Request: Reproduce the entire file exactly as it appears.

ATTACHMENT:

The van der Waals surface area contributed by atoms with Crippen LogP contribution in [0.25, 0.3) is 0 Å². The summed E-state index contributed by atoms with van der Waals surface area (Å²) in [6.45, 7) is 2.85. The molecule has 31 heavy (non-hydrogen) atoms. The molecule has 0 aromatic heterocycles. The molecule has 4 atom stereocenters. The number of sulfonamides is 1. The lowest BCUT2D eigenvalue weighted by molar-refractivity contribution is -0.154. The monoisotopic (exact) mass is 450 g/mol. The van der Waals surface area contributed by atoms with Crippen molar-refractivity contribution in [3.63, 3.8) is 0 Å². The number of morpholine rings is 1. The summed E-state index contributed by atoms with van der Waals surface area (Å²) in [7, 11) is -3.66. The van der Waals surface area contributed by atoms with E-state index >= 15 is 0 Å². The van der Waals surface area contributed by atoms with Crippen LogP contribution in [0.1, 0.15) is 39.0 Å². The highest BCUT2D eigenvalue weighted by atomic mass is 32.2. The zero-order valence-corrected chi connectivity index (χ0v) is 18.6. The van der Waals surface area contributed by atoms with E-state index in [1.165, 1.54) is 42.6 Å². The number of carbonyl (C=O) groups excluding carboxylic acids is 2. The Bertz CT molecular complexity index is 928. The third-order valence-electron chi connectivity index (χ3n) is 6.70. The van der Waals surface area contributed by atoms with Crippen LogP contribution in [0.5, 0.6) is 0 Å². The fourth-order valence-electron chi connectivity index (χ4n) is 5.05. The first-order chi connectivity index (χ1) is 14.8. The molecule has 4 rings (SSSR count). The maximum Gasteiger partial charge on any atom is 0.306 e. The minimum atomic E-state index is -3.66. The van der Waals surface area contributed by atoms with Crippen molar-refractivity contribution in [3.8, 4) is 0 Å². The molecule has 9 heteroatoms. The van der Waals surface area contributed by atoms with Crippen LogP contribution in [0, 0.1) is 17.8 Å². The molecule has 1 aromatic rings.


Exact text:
The van der Waals surface area contributed by atoms with Crippen LogP contribution in [0.25, 0.3) is 0 Å². The summed E-state index contributed by atoms with van der Waals surface area (Å²) in [6.45, 7) is 2.85. The molecule has 31 heavy (non-hydrogen) atoms. The molecule has 0 aromatic heterocycles. The molecule has 4 atom stereocenters. The number of sulfonamides is 1. The lowest BCUT2D eigenvalue weighted by molar-refractivity contribution is -0.154. The monoisotopic (exact) mass is 450 g/mol. The van der Waals surface area contributed by atoms with Crippen molar-refractivity contribution in [3.63, 3.8) is 0 Å². The number of morpholine rings is 1. The summed E-state index contributed by atoms with van der Waals surface area (Å²) in [7, 11) is -3.66. The van der Waals surface area contributed by atoms with E-state index >= 15 is 0 Å². The van der Waals surface area contributed by atoms with Crippen LogP contribution in [0.1, 0.15) is 39.0 Å². The highest BCUT2D eigenvalue weighted by atomic mass is 32.2. The zero-order valence-corrected chi connectivity index (χ0v) is 18.6. The van der Waals surface area contributed by atoms with E-state index in [1.165, 1.54) is 42.6 Å². The number of carbonyl (C=O) groups excluding carboxylic acids is 2. The Bertz CT molecular complexity index is 928. The third-order valence-electron chi connectivity index (χ3n) is 6.70. The van der Waals surface area contributed by atoms with Crippen LogP contribution in [0.5, 0.6) is 0 Å². The fourth-order valence-electron chi connectivity index (χ4n) is 5.05. The first-order chi connectivity index (χ1) is 14.8. The molecule has 4 rings (SSSR count). The maximum Gasteiger partial charge on any atom is 0.306 e. The minimum atomic E-state index is -3.66. The van der Waals surface area contributed by atoms with Crippen molar-refractivity contribution in [3.8, 4) is 0 Å². The molecule has 9 heteroatoms. The van der Waals surface area contributed by atoms with Crippen LogP contribution in [0, 0.1) is 17.8 Å². The molecule has 1 aromatic rings.